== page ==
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Before you open that door, make sure your cat is 100% safe, because chasing after your pet will definitely get in the way. A stressed cat will freely seek out any stroke, which happens quickly.
Every trip needs an array of your favorite treats, and that goes for your pet too! In addition to their food and water, be sure to pack your cat’s favorite treats. why? Well, treats always make things better.
Dr. Earley says it best: “Don’t forget to pack patience.” Some cats love to travel, but many find it scary. Your cat can sense your stress, so take a deep breath and find your zen. You got this!
, she covers anything from entertainment to lifestyle. Before joining the group, Chaise was its editor
Tips For Traveling With A Cat
(also part of the Hearst family) where she interviewed celebrities such as Dolly Parton, LeAnn Rimes and Martha Stewart. As one of the newest residents of the Big Apple, there’s a good chance you’ll catch her checking out an Insta-worthy restaurant or spending some $$$ at vintage stores.
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Cats are often stubborn and stubborn under the best of circumstances. Traveling with a cat can be a whole different ball game, but there are a few things you can do to make it less stressful. Here’s what you need to know about traveling with a cat before you start your trip.
Tips For Traveling With Your Cat
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Before you travel with a cat, weigh the pros and cons and learn as much as possible about traveling with a cat from professionals. If your cat is anxious or sick, it’s best to let someone else take care of it while you travel. If you decide that traveling with a cat is your best choice, discuss it with your veterinarian beforehand. They may have specific recommendations based on your cat’s health.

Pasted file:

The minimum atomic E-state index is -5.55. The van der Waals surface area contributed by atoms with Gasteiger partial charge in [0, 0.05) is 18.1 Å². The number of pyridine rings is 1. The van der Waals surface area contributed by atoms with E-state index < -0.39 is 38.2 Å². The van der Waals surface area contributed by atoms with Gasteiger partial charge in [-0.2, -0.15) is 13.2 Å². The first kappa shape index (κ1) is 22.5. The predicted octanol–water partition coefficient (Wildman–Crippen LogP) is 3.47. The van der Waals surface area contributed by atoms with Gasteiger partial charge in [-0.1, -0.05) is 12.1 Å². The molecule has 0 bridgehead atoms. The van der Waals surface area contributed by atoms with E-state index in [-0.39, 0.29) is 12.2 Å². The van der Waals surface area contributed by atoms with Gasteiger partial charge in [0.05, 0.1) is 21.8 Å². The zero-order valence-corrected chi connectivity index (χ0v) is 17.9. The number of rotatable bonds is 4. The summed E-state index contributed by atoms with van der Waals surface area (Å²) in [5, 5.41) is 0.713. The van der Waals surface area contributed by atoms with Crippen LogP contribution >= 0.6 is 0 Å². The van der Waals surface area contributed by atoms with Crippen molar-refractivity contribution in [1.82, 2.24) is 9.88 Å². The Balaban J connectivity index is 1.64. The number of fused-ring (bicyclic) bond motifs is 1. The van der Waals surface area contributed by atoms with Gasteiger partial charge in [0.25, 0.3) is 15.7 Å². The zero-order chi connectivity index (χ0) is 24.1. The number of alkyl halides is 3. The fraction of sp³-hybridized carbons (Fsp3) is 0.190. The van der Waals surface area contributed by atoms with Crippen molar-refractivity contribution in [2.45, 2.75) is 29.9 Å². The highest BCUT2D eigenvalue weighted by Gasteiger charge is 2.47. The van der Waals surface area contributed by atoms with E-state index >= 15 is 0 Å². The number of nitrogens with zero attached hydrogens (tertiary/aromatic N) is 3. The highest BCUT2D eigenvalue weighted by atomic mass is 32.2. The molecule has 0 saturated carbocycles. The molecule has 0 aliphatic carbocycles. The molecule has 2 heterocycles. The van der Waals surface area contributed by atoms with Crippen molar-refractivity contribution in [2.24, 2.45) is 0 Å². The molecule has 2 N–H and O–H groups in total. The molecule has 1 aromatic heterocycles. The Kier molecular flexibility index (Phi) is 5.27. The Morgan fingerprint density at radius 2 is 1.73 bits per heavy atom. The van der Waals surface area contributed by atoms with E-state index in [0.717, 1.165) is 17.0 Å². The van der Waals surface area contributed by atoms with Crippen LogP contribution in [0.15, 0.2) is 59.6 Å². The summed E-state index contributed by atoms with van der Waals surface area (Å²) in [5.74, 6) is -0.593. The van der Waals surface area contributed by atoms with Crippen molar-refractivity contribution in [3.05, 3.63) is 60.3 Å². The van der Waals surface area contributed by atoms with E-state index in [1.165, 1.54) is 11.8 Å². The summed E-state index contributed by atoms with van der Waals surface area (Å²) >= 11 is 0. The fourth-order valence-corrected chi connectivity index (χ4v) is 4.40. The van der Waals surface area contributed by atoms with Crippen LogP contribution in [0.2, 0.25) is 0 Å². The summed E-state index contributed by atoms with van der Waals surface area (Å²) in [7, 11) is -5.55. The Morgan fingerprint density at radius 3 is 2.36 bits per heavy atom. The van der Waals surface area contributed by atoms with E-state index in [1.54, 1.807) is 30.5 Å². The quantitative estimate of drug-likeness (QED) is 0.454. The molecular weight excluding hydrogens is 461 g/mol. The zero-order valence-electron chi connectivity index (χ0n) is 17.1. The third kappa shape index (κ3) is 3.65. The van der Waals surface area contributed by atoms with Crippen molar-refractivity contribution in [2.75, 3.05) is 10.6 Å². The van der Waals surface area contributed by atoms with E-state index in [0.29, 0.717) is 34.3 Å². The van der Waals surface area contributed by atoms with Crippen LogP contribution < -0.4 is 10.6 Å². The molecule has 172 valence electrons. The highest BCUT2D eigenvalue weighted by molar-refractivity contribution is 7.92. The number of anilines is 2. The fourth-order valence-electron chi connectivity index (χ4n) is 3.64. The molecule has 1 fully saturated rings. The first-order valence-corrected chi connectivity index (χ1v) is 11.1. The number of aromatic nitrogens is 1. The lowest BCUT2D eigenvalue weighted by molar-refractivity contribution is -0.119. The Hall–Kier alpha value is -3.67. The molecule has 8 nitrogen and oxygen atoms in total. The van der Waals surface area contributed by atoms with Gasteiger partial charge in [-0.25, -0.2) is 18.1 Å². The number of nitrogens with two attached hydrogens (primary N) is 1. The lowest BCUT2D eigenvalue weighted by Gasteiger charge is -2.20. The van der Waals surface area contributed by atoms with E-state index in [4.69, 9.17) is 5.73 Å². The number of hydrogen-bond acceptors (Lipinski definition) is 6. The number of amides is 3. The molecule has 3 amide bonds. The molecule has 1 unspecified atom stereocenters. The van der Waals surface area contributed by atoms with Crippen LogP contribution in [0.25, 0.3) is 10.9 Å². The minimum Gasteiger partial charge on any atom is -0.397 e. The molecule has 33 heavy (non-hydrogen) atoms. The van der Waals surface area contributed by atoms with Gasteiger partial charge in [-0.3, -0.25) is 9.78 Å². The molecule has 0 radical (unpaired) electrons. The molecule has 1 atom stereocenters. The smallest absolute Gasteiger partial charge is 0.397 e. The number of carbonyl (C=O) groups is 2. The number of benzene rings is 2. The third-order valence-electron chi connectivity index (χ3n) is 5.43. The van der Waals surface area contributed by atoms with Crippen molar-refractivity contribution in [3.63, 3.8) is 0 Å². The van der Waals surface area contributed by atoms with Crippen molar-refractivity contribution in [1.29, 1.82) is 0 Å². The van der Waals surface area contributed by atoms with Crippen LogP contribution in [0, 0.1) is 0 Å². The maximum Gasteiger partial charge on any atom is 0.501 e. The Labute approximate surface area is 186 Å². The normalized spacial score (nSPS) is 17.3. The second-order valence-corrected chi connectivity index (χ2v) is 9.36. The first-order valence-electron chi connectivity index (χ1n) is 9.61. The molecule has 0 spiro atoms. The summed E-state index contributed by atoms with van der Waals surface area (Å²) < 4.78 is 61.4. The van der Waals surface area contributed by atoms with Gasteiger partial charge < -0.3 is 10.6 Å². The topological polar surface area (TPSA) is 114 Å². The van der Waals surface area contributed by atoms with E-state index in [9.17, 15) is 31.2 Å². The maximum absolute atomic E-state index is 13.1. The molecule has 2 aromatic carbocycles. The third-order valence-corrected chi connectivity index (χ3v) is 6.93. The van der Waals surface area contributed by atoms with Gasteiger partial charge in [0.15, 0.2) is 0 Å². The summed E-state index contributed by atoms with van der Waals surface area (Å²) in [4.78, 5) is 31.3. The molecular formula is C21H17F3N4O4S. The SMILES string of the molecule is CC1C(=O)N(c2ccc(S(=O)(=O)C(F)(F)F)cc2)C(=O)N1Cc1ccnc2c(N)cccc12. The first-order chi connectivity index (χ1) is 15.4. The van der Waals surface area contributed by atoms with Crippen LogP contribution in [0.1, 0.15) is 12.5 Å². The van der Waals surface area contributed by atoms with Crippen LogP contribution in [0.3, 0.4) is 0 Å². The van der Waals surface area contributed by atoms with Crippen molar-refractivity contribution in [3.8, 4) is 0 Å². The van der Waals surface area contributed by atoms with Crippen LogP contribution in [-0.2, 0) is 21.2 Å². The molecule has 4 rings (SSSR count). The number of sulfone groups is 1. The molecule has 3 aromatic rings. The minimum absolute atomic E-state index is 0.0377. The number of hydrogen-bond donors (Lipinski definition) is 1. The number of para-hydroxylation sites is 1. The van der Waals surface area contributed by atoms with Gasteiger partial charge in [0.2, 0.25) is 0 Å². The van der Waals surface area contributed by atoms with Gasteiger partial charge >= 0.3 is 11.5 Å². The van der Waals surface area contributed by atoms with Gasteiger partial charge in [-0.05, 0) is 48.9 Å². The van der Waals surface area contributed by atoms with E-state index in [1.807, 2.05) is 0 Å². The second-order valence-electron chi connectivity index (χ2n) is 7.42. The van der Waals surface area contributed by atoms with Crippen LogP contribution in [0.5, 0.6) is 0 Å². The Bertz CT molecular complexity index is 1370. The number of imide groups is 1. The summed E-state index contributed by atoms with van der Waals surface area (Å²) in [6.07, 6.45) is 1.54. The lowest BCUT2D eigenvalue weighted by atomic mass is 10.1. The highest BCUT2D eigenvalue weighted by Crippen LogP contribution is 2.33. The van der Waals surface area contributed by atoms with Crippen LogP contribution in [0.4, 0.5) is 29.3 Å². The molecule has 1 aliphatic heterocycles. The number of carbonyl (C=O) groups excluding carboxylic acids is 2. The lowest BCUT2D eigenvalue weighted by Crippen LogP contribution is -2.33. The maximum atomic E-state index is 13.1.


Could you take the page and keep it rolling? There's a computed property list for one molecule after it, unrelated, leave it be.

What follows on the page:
Be sure to bring all of your cat’s prescription medications with you on your trip and administer them to your cat on time. If this is not possible, ask your veterinarian if it is safe to skip a dose before making that decision yourself.
Before you travel with a cat, you should also familiarize yourself with where you can take your pet if it gets sick. The American Veterinary Medical Association (AVMA) recommends making a list of accredited emergency hospitals and veterinarians who practice in your travel destination. It’s also best to keep a copy of your cat’s medical records with you so the vet can make informed decisions about his care.
Top 7 Tips For Traveling With Your Cat In The Car
Traveling with a cat carries additional risks than the short car rides you’re both used to. This can lead to unsafe situations that can be handled more easily if you have contingency plans. Here are some things to keep in mind to keep your cat safe:
As cats age, conditions may develop that require special care. The stress of traveling alone can take its toll on your cat, but traveling with a cat can. If your cat has never been in a car before, test things out by taking it for a short drive. This way, you’ll know if your cat has travel-related anxiety or motion sickness, and your vet can prescribe something to help.
Also, when traveling in a car with cats, use a carrier and place your pet in the back seat to avoid airbag injuries. Accidents happen, and you don’t want your fur baby to get injured in one. If you are driving to your destination, secure your cat carrier by using seat belts in case of an accident or when you brake hard. The best cat carriers for long-distance car trips feature a strong frame, windows, and good ventilation.
Whether or not your cat requires accommodation for health conditions, your vet will require you to fill out a health certificate if you are traveling on a plane with a cat. You should make sure that your cats